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Interference in an aluminum smelter...

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#1 Frederic Chamberland

Frederic Chamberland

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Posted 01 September 2006 - 05:15 PM

hi all,

As always, the kind of shooting problems we encounter are sometimes very hard to pinpoint. For once, I knew exactly what the trouble was. We shot a corporate commercial three weeks ago for one of the largest aluminum company in the world, ALCAN. We were granted entrance into a state of the art multi billion dollars complex where they produce primary metal in Alma , Quebec.
The first danger sign we read said something about such electric interference that your car airbag might go off without warning... And they told us any electronic or electric devices might just stop working and never work again... Nice. I should have asked for a bigger insurance premium. So I got my stuff out and prayed. Here are my observations:
Tube monitors or TV's are USELESS, the electric fields are so strong, no images ever, just color smears and pay-per-view scrambling stuff look-alike. No video village at all while in there, I actually have to open up my KV-9 to straighten up the image since it is now all crooked and have no "degauss" on that monitor. I wonder what a green screen would have looked like since I don't own one, but I am pretty positive it would have been a mess too. That is why I kissed my LCD screen when I realised it was not affected by the electric fields, the colors were off but I had a crystal clear image.
Scorpio remote worked 5/10, the thing would calibrate and respond but had "hiccups" meaning I had to get the link cable between remote and MDR to continue (I kissed that cable too since it was the first time I used it...).

Canatrans worked flawlessly with the only LCD monitor with tuner , my little 7" for the director. That one is strange, the monitor worked all day under these conditions with no flaw, I then turned it off at the end of the day, next morning, it was dead, never came back on. (quick note, I ordered Cramped Attic's little Camos monitor and it really is nice and crisp) The Canatrans got me a 10/10 image and was crisp and clean (minus the color changes still but I suspect the video tap from the Arri 435 (ARRi IVS) to be responsible for the color shifting).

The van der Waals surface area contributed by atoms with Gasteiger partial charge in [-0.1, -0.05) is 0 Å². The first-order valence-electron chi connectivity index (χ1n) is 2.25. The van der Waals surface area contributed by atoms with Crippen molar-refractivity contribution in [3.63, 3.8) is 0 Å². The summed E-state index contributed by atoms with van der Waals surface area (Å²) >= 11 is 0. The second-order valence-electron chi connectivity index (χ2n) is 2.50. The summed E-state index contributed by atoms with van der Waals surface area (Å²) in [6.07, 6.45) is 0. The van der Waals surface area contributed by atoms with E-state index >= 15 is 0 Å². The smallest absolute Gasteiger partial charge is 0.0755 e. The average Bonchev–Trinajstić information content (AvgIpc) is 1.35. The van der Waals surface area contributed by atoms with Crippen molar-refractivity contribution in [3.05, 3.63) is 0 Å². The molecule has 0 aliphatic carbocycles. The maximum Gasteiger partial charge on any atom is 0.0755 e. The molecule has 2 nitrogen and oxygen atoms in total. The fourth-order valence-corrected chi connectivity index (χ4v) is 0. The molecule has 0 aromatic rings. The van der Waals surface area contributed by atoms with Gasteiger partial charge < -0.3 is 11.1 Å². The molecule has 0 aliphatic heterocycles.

The 435 was OK but reseted it's counter every time we powered down the camera, so we also checked the speed and shutter angle before each take. Just as a precaution. The rushes look great, the DP is a happy man, I can rest now.

This is probably the only time in my life I had to shoot in an aluminum smelter and casting complex but if I do go back there, I have now a couple of hints of what to expect and if one day an operator searches the forum for key words like " aluminum " " smelter " or " primary metal " ... this will appear as a "tip of the day" post.

Fly safe and recycle aluminum, you can not believe how much energy it takes to make some....
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#2 TJ Williams

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Posted 11 September 2006 - 11:59 PM

We did a shoot in an aluminum smelter a few years ago. They wanted to shoot video but the cameras cannot work. We had problems with a crystal motor expecially close to the furnaces.

The magnetic field was so powerful there that a ring of keys could be made to hang sideways! and so we ended up shooting with a bolex spring driven camera.

How did the film turn out?

Hoping all was well
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